61. Leukfeldt, E. R., Kleemans, E. R., & Stol, W. P. (2016). Cybercriminal networks, social ties and online forums: Social ties versus digital ties within phishing and malware networks. British Journal of Criminology, 57(3), 704–722. Scholar
  62. Maimon, D., Kamerdze, A., Cukier, M., & Sobesto, B. (2013). Daily trends and origin of computer-focused crimes against a large university computer network: An application of the routine-activities and lifestyle perspective. British Journal of Criminology, 53(2), 319–343. Scholar
  63. Maimon, D., Alper, M., Sobesto, B., & Cukier, M. (2014). Restrictive deterrent effects of a warning banner in an attacked computer system. Criminology, 52(1), 33–59. Scholar
  64. Maimon, D., Wilson, T., Ren, W., & Berenblum, T. (2015). On the relevance of spatial and temporal dimensions in assessing computer susceptibility to system trespassing incidents. British Journal of Criminology, 55(3), 615–634. Scholar
  65. Marcum, C. D., Higgins, G. E., & Ricketts, M. L. (2010). Potential factors of online victimization of youth: An examination of adolescent online behaviors utilizing routine activity theory. Deviant Behavior, 31(5), 381–410. Scholar
  66. Medina-Ariza, J. J. (2011). Políticas y estrategias de prevención del delito y seguridad ciudadana. Madrid: Edisofer.Google Scholar
  67. Miró-Llinares, F. (2011). La oportunidad criminal en el ciberespacio: aplicación y desarrollo de la teoría de las actividades cotidianas para la prevención del cibercrimen. Revista Electrónica de Ciencia Penal y Criminología, 13(7), 1–55.Google Scholar
  68. Miró-Llinares, F. (2012). El cibercrimen. Fenomenología y criminología de la delincuencia en el ciberespacio. Madrid: Marcial Pons.Google Scholar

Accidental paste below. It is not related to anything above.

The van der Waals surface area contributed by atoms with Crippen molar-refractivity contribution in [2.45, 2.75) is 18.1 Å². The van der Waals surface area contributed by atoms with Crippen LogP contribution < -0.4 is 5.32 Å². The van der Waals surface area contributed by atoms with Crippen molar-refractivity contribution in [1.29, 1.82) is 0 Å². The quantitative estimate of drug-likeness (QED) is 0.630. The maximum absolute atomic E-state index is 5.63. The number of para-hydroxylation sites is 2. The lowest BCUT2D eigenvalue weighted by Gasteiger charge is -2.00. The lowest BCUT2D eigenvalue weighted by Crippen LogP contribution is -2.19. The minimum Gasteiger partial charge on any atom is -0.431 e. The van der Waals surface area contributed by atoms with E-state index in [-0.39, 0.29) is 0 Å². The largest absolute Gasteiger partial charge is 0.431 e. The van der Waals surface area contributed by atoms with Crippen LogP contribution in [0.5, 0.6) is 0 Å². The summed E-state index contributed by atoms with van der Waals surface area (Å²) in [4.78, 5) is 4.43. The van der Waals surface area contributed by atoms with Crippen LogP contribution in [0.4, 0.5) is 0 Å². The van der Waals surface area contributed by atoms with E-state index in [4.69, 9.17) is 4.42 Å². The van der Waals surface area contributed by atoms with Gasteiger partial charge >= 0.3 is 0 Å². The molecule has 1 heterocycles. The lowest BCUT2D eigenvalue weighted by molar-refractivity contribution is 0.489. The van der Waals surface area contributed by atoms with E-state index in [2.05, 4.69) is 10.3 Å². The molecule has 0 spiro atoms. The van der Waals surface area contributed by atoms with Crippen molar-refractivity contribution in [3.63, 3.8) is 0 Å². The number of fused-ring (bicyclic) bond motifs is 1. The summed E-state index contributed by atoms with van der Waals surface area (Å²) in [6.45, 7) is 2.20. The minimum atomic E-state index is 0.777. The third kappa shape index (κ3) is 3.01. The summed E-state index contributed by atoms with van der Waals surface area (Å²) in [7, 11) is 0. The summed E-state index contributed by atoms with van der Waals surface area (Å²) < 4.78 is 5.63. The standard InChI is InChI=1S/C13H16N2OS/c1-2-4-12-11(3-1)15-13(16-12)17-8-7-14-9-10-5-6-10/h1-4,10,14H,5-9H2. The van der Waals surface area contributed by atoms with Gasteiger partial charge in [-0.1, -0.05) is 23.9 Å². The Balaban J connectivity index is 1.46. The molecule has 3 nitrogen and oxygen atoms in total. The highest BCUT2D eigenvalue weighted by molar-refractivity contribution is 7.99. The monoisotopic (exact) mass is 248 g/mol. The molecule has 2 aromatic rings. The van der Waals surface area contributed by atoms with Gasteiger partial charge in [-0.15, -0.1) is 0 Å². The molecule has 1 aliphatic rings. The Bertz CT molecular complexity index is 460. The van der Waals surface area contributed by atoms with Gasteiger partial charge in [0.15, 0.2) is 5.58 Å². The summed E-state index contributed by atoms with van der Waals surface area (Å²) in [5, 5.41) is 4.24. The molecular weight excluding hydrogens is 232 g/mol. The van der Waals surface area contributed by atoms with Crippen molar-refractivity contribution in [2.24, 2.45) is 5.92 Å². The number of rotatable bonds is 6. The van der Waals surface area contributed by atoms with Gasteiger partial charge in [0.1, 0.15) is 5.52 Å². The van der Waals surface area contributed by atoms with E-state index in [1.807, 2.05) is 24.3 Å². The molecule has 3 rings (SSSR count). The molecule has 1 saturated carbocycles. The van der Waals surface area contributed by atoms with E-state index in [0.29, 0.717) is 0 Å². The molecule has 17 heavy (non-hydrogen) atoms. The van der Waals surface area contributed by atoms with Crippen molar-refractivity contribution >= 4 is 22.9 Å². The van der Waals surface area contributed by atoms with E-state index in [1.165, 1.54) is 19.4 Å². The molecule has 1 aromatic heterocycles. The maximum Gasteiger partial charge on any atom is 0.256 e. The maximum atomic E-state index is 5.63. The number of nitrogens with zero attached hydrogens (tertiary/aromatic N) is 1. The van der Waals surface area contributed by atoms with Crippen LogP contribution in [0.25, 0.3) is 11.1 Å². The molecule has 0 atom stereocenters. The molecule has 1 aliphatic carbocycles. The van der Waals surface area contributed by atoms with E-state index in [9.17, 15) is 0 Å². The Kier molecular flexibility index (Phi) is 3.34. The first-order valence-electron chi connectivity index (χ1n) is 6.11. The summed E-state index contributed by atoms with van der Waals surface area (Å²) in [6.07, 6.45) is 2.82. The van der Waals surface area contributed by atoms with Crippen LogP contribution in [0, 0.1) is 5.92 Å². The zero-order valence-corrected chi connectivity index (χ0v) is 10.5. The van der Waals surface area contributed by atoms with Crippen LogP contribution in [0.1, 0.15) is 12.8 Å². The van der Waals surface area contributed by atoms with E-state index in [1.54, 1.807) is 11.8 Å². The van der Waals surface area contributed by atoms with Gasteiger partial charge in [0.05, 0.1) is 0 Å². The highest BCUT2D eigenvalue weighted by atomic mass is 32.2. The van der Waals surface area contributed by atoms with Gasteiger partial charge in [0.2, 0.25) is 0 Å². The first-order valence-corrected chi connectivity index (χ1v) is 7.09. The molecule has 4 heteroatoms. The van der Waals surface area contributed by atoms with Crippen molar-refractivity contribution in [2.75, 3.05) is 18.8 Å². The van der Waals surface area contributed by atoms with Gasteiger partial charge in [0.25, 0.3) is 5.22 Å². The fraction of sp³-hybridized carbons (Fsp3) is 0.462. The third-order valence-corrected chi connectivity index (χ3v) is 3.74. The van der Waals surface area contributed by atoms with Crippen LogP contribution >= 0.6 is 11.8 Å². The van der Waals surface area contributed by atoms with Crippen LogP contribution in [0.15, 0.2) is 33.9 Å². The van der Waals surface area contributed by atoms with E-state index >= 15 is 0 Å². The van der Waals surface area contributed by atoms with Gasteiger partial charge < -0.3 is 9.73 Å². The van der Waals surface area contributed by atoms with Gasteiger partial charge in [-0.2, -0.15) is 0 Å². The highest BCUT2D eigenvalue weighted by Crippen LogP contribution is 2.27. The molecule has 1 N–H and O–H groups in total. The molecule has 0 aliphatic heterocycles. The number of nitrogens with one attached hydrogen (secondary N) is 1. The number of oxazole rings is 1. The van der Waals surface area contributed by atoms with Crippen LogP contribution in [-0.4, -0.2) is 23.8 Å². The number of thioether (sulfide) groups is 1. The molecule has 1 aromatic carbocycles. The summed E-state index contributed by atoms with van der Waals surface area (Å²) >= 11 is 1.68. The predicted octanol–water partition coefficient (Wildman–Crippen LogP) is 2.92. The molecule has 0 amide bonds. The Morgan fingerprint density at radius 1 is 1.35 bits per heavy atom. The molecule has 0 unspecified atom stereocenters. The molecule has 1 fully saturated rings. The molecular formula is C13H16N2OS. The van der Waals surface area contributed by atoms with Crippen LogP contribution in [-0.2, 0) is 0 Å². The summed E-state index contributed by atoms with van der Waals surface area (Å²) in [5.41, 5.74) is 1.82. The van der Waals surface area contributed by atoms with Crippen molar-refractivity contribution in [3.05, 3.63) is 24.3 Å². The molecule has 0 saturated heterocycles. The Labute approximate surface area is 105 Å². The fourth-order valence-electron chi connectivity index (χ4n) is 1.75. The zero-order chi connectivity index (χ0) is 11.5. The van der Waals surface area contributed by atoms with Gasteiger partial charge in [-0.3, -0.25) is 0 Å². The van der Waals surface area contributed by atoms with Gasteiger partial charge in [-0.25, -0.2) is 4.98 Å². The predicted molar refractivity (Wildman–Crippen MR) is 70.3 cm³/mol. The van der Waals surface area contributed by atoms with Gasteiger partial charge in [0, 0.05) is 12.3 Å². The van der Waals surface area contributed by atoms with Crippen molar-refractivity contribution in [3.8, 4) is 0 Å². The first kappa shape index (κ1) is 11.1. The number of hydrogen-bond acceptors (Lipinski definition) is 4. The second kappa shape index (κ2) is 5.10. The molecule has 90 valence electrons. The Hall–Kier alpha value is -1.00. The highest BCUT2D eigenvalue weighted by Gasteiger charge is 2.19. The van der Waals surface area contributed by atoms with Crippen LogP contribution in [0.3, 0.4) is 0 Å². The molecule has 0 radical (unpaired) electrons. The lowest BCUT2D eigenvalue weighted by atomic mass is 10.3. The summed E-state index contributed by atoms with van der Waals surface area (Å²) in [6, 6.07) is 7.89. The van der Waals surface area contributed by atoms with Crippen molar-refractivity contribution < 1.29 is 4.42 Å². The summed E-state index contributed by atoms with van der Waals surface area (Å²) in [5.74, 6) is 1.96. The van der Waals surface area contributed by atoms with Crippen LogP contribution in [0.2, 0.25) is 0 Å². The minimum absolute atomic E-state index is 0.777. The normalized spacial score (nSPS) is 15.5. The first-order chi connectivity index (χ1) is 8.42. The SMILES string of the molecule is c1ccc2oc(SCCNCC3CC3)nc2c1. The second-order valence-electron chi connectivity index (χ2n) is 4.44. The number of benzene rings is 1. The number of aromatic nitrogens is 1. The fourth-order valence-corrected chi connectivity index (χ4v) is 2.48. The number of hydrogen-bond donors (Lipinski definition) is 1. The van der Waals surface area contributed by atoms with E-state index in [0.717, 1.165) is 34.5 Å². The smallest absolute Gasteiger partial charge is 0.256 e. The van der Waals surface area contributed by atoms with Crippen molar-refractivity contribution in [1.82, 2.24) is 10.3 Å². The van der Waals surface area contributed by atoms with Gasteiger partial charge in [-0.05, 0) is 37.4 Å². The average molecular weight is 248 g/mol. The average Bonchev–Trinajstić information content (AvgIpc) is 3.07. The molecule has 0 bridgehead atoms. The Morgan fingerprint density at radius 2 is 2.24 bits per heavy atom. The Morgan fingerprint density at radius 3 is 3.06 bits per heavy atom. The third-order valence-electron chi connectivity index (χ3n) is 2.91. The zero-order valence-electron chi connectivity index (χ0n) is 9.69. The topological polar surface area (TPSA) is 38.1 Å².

69. Miró-Llinares, F. (2015). That cyber routine, that cyber victimization: Profiling victims of cybercrime. In R. G. Smith, R. C. C. Cheung, & L. Y. C. Lau (Eds.), Cybercrime risks and responses (pp. 47–63). London: Palgrave Macmillan. Scholar
  70. Miró-Llinares, F., & Johnson, S. D. (2018). Cybercrime and place: Applying environmental criminology to crimes in cyberspace. In G. J. N. Bruinsma & S. D. Johnson (Eds.), The Oxford handbook of environmental criminology (pp. 883–906). Oxford: Oxford University Press. Scholar
  71. Miró-Llinares, F., & Rodriguez-Sala, J. J. (2016). Cyber hate speech on twitter: Analyzing disruptive events from social media to build a violent communication and hate speech taxonomy. International Journal of Design and Nature and Ecodynamics, 11(3), 406–415. Scholar
  72. Miró-Llinares, F., Moneva, A., & Esteve, M. (2018). Hate is in the air! But where? Introducing an algorithm to detect hate speech in digital microenvironments. Crime Science, 7(15), 1–12. Scholar